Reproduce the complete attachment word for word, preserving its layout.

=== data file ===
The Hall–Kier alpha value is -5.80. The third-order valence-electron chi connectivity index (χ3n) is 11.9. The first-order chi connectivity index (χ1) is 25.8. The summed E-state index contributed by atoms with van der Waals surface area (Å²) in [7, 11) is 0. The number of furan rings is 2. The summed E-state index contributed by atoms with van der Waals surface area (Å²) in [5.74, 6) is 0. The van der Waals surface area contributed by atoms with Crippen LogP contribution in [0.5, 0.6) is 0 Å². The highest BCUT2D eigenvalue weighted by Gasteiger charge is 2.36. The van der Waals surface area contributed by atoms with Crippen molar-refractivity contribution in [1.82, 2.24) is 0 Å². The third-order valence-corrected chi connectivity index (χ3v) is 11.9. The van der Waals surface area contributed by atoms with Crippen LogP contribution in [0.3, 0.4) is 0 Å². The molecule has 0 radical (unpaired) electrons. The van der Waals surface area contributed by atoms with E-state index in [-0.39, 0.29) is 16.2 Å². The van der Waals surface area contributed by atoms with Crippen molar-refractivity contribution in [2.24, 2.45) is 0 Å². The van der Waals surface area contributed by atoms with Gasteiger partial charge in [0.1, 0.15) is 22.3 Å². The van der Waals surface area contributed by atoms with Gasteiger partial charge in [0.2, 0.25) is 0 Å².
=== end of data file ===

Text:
The Hall–Kier alpha value is -5.80. The third-order valence-electron chi connectivity index (χ3n) is 11.9. The first-order chi connectivity index (χ1) is 25.8. The summed E-state index contributed by atoms with van der Waals surface area (Å²) in [7, 11) is 0. The number of furan rings is 2. The summed E-state index contributed by atoms with van der Waals surface area (Å²) in [5.74, 6) is 0. The van der Waals surface area contributed by atoms with Crippen LogP contribution in [0.5, 0.6) is 0 Å². The highest BCUT2D eigenvalue weighted by Gasteiger charge is 2.36. The van der Waals surface area contributed by atoms with Crippen molar-refractivity contribution in [1.82, 2.24) is 0 Å². The third-order valence-corrected chi connectivity index (χ3v) is 11.9. The van der Waals surface area contributed by atoms with Crippen LogP contribution in [0.3, 0.4) is 0 Å². The molecule has 0 radical (unpaired) electrons. The van der Waals surface area contributed by atoms with E-state index in [-0.39, 0.29) is 16.2 Å². The van der Waals surface area contributed by atoms with Crippen molar-refractivity contribution in [2.24, 2.45) is 0 Å². The van der Waals surface area contributed by atoms with Gasteiger partial charge in [0.1, 0.15) is 22.3 Å². The van der Waals surface area contributed by atoms with Gasteiger partial charge in [0.2, 0.25) is 0 Å².